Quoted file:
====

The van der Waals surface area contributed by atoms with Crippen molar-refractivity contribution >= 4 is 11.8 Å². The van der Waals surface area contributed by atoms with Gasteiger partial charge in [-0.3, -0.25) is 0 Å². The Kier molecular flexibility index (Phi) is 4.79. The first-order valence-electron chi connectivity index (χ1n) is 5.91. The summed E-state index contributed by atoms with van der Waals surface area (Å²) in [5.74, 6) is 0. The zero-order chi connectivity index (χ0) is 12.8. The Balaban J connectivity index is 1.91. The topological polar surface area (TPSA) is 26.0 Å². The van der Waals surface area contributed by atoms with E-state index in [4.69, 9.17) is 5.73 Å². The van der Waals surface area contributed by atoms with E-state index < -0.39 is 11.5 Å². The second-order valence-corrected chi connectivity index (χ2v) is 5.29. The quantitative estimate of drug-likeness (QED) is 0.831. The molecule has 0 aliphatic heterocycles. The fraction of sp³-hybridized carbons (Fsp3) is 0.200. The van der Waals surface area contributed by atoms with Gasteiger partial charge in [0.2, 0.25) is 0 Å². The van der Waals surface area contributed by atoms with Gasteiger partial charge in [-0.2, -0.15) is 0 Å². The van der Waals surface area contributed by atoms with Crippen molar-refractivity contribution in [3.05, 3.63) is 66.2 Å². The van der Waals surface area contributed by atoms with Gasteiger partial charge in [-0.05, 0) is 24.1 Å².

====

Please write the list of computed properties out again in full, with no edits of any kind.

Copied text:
The van der Waals surface area contributed by atoms with Crippen molar-refractivity contribution >= 4 is 11.8 Å². The van der Waals surface area contributed by atoms with Gasteiger partial charge in [-0.3, -0.25) is 0 Å². The Kier molecular flexibility index (Phi) is 4.79. The first-order valence-electron chi connectivity index (χ1n) is 5.91. The summed E-state index contributed by atoms with van der Waals surface area (Å²) in [5.74, 6) is 0. The zero-order chi connectivity index (χ0) is 12.8. The Balaban J connectivity index is 1.91. The topological polar surface area (TPSA) is 26.0 Å². The van der Waals surface area contributed by atoms with E-state index in [4.69, 9.17) is 5.73 Å². The van der Waals surface area contributed by atoms with E-state index < -0.39 is 11.5 Å². The second-order valence-corrected chi connectivity index (χ2v) is 5.29. The quantitative estimate of drug-likeness (QED) is 0.831. The molecule has 0 aliphatic heterocycles. The fraction of sp³-hybridized carbons (Fsp3) is 0.200. The van der Waals surface area contributed by atoms with Gasteiger partial charge in [0.2, 0.25) is 0 Å². The van der Waals surface area contributed by atoms with Gasteiger partial charge in [-0.2, -0.15) is 0 Å². The van der Waals surface area contributed by atoms with Crippen molar-refractivity contribution in [3.05, 3.63) is 66.2 Å². The van der Waals surface area contributed by atoms with Gasteiger partial charge in [-0.05, 0) is 24.1 Å².